We see then that the two cities were created by two kinds of love: the earthly city was created by self-love reaching the point of contempt for God, the Heavenly City by the love of God carried to the point of contempt for self. In fact, the earthly city glories in itself, the Heavenly City glories in the Lord. The former looks for glory from men, the latter finds its highest glory in God, the witness of a good conscience. The earthly lifts up its head in its own glory, the Heavenly City says to its God: ‘My glory; you lift up my head.’ In the former, the lust for domination lords it over its princes as over the nations it subjugates; in the other both those put in authority and those subject to them serve one another in love, the rulers by their counsel, the subjects by obedience. The one city loves its own strength shown in its powerful leaders; the other says to its God, ‘I will love you, my Lord, my strength.’

In these terms history is not just what the twentieth-century remembers, nor is it what historians discover about the past. Rather, it is the tale of the conflict between the seed of the woman and the seed of the serpent, between Christ and His enemies, between the Heavenly City and the Earthly City. It is grand epic on a cosmic scale, and it is conceived, written, directed, enjoyed, and recorded by one author-director-actor-audience: God.

In these terms, in a world where even the number of hairs on a person’s head or the death of a single sparrow forms a noteworthy element of this story, the ultimate issue is not whether or not men or women should make history, but rather what kind of history they should make. The issue is clear-cut not just in Augustine but also in Scripture: it is the difference between rebellion and obedience, self-esteem and God-esteem, lust for domination and submission to God.

This is the antithesis, and this is the Christian concept of history. In such a framework, behaviour and misbehaviour are defined not in terms of social norms but in terms of God and His will as revealed in Scripture. In such a framework, well-behaved women are those citizens of the City of God who submit to their authorities, refuse to seek their own glory, and lovingly serve those around them.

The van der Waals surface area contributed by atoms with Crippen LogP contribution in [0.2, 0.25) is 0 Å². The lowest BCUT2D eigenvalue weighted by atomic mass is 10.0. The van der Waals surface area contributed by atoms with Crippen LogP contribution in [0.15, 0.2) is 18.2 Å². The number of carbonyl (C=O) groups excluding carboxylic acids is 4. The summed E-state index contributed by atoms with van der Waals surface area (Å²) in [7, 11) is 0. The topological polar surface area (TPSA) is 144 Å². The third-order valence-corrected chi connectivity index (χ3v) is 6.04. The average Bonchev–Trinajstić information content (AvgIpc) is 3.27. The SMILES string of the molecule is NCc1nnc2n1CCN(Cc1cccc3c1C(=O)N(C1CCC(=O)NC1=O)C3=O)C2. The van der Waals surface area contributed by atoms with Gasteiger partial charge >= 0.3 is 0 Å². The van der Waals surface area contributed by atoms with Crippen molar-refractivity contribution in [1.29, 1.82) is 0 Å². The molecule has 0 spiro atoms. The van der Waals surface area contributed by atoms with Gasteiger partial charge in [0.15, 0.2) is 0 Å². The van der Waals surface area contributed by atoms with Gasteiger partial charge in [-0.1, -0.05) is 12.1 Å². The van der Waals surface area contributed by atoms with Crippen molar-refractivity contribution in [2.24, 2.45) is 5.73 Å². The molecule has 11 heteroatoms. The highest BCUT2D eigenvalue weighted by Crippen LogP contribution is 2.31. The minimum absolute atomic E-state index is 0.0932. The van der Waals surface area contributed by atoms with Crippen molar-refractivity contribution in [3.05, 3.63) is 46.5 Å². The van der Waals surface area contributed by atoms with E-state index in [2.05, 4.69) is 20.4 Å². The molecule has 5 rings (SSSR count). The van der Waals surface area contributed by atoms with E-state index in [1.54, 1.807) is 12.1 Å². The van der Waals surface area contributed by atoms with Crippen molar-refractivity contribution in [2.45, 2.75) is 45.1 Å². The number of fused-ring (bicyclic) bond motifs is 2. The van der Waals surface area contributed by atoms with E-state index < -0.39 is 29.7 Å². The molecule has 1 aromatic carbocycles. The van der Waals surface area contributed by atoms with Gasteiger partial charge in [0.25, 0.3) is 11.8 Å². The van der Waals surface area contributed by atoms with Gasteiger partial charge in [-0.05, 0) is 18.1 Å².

Feminism cannot approve such well-behaved women. Scripture teaches that the Church must take a distinctively feminine role in obeying her Head, finding her strength and glory in Him rather than in herself. Feminism, however, encourages women to access their inner strength, grow in self-esteem, and seek self-fulfillment and earthly power. Feminism is thus obviously the philosophy of the rebellious Earthly City repackaged specifically for women. Given that it moves in terms of domination, autonomous power, and self-glory, it is no wonder that feminism evaluates the women of history in terms of how much power and influence they wielded over their men.

In the history of the Earthly City, women are primarily remarkable and memorable for their autonomy and self-determination. In the history of the Heavenly City, women are primarily remarkable for their obedience to God. In the Christian study of history, this obedience, not sexual power and politics, should be our standard of evaluation. Perhaps we might find that obedience resulting in quiet and productive lives, like those of Laurel Thatcher Ulrich’s “virtuous women” in New England. Or we might perhaps find it resulting in a life of fame and influence on the stage of history. In either case, the truly important thing to note is not the power, but the obedience.

These obedient, well-behaved women are our mothers in the faith, and as the Lord gives me the opportunity, I intend to write some more posts about the many ways in which they made history.

About The Author

Suzannah Rowntree lives at home with her parents and siblings when she isn't travelling to help out families in need. She freelances as a proofreader, copywriter, and journalist, blogs on great reading at her website, Vintage Novels, and enjoys living the adventure of dependence.